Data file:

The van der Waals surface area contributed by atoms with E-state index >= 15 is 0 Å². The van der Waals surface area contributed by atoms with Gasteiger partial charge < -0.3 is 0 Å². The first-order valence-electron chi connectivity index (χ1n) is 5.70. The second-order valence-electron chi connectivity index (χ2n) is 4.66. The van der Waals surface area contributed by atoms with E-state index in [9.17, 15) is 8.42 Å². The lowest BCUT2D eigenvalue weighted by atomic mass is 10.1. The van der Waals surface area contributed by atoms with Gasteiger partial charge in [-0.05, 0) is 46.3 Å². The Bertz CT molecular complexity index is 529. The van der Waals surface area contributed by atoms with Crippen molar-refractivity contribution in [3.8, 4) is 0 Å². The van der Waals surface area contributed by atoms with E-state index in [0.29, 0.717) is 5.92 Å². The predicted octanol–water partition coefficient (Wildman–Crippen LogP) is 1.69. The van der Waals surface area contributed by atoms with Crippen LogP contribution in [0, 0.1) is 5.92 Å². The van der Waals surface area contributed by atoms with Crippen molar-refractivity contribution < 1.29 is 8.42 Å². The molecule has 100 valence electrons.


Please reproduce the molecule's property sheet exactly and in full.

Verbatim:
The van der Waals surface area contributed by atoms with E-state index >= 15 is 0 Å². The van der Waals surface area contributed by atoms with Gasteiger partial charge < -0.3 is 0 Å². The first-order valence-electron chi connectivity index (χ1n) is 5.70. The second-order valence-electron chi connectivity index (χ2n) is 4.66. The van der Waals surface area contributed by atoms with E-state index in [9.17, 15) is 8.42 Å². The lowest BCUT2D eigenvalue weighted by atomic mass is 10.1. The van der Waals surface area contributed by atoms with Gasteiger partial charge in [-0.05, 0) is 46.3 Å². The Bertz CT molecular complexity index is 529. The van der Waals surface area contributed by atoms with Crippen molar-refractivity contribution in [3.8, 4) is 0 Å². The van der Waals surface area contributed by atoms with E-state index in [0.29, 0.717) is 5.92 Å². The predicted octanol–water partition coefficient (Wildman–Crippen LogP) is 1.69. The van der Waals surface area contributed by atoms with Crippen LogP contribution in [0, 0.1) is 5.92 Å². The van der Waals surface area contributed by atoms with Crippen molar-refractivity contribution < 1.29 is 8.42 Å². The molecule has 100 valence electrons.